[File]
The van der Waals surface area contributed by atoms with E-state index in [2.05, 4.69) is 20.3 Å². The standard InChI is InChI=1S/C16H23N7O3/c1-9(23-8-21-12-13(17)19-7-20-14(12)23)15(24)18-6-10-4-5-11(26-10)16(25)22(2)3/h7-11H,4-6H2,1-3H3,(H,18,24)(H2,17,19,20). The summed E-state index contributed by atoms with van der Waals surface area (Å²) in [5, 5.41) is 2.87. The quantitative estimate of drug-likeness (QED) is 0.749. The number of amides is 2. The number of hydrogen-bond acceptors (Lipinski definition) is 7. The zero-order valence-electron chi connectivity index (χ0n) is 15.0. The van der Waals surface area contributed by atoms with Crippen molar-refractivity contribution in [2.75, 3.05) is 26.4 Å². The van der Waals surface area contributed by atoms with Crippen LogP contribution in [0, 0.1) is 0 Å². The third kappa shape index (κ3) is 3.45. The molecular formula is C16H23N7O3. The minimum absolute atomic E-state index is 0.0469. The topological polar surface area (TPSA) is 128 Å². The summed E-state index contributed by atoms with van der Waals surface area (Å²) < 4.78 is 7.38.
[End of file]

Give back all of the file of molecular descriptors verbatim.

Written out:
The van der Waals surface area contributed by atoms with E-state index in [2.05, 4.69) is 20.3 Å². The standard InChI is InChI=1S/C16H23N7O3/c1-9(23-8-21-12-13(17)19-7-20-14(12)23)15(24)18-6-10-4-5-11(26-10)16(25)22(2)3/h7-11H,4-6H2,1-3H3,(H,18,24)(H2,17,19,20). The summed E-state index contributed by atoms with van der Waals surface area (Å²) in [5, 5.41) is 2.87. The quantitative estimate of drug-likeness (QED) is 0.749. The number of amides is 2. The number of hydrogen-bond acceptors (Lipinski definition) is 7. The zero-order valence-electron chi connectivity index (χ0n) is 15.0. The van der Waals surface area contributed by atoms with Crippen molar-refractivity contribution in [2.75, 3.05) is 26.4 Å². The van der Waals surface area contributed by atoms with Crippen LogP contribution in [0, 0.1) is 0 Å². The third kappa shape index (κ3) is 3.45. The molecular formula is C16H23N7O3. The minimum absolute atomic E-state index is 0.0469. The topological polar surface area (TPSA) is 128 Å². The summed E-state index contributed by atoms with van der Waals surface area (Å²) < 4.78 is 7.38.